The livestock farming sector will need to demonstrate there will be sufficient demand for a bluetongue vaccine this year before manufacturers commit themselves to scaling up production.
That is the message from Defra’s chief veterinary officer and the livestock industry, ahead of a summer that could well see the return of the virus to these shores.
The National Sheep Association (NSA) is calling for an ‘open dialogue’ about potential uptake of the vaccine.
The Animal and Plant Health Agency’s (APHA) latest risk assessment estimated a 60-80 per cent chance of bluetongue returning by the end of the summer, with a 5-10 chance of incursion this spring.
The most likely source of infection is via infected midges blown into southern England from France where more than 170 outbreaks have been confirmed since the autumn, mainly in the centre of the country.
Defra and APHA have said vaccination levels of 80 per cent, 50 per cent or even 25 per cent in bovine and ovine species by May 1 would have a significant impact on the rate of spread of disease, if it arrived.
But, with no Government contribution, NSA said there was little cost incentive for individual farmers to vaccinate at present, and no vaccine available to do so.
NSA chief executive Phil Stocker said: “Low vaccine uptake in the past has made manufacturers understandably nervous about potentially producing a drug that no one will buy.
“The vaccine takes some time to produce so we must be responsible as an industry, think well ahead about the risk to our flocks and herds, and ensure clear communication between us, Government and animal health companies.”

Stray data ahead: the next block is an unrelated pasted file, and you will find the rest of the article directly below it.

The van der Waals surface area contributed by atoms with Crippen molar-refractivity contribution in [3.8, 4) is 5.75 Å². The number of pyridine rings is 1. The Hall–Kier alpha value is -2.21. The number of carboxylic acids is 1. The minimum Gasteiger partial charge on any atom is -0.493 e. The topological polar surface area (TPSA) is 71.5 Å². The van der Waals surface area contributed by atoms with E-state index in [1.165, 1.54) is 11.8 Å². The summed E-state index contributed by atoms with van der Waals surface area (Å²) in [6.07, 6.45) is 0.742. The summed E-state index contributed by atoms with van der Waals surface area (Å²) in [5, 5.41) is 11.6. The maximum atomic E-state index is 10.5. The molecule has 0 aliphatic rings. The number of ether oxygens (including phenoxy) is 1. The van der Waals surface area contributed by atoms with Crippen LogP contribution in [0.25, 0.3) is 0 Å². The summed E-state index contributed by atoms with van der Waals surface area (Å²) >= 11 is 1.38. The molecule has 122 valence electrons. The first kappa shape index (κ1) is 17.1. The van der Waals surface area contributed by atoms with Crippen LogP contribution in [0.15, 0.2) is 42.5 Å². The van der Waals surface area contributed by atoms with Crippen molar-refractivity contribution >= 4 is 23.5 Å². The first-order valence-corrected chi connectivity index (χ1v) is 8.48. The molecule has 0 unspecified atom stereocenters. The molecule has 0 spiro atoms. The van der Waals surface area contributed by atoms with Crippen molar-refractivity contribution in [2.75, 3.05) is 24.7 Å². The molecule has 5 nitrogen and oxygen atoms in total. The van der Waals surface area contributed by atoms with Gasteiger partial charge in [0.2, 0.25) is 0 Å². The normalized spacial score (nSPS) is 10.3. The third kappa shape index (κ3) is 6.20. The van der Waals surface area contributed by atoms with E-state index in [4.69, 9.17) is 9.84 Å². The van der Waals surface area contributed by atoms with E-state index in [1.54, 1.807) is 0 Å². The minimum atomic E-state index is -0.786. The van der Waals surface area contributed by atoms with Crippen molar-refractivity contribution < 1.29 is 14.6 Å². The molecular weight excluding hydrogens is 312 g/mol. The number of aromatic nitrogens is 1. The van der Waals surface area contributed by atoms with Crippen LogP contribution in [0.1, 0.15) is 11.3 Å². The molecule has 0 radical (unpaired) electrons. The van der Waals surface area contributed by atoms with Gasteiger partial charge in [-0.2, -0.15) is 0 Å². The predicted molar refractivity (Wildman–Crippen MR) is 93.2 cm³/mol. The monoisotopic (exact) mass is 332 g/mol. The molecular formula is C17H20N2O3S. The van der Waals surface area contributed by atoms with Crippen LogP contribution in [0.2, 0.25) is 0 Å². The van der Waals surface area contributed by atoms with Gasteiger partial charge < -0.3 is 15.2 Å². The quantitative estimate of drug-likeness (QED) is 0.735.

NSA understands all existing stocks of vaccine are owned by the French Government, which is vaccinating to help them contain the bluetongue BTV-8 virus.
NSA, NFU and other livestock bodies are in contact with the relevant companies, who Mr Stocker said would ‘watching this situation very closely’.
“While it is difficult to make predictions, we need a clear steer from our members and other sheep farmers on how we proceed,” he said.
“In the meantime, we have discussed the situation with colleagues in the Sheep Veterinary Society and collectively, while there is absolutely no need to panic, we would encourage all sheep and cattle farmers to be aware of the risk we face, contacting their vet immediately if there is any suspicion regarding their stock.
“Farmers should be extra vigilant given that most stock are likely to be immunologically naïve to the virus, and that experience in France suggests a low level of clinical signs.”
Mr Stocker added: “We are told the risk to both export and internal trade is considered to be low at the current time but this must be closely monitored.
“This dilemma once again raises questions over the costs of industry protection being borne by a few, even though the decision to vaccinate may be based on the individual business.”
Cat McLaughlin, the NFU’s chief animal health and welfare advisor, said France had ‘come under pressure’ with supplies and was restricting use to animals moving out of infected areas.
She said: “We do need to keep pushing on a bluetongue vaccine. As I understand it there is a seed vaccine that will take three or four months to multiply that up to sufficient supply.”
Defra CVO Nigel Gibbens said it was up to farmers to make the case when he spoke at the NFU conference last week.
He said: “The pharmaceutical industry responds to demand and if there was a very clear signal they would respond. They have to adjust their supplies to match and they can do that.
“However, they won’t respond if they think they are going to get their fingers burnt with a stockpile of vaccine nobody is going to buy.
“It is about the strength of the message the industry can give them about the potential of the market, which will make a difference.
“I appreciate the difficult decision, especially give the relatively limited impact BTV has had in France.”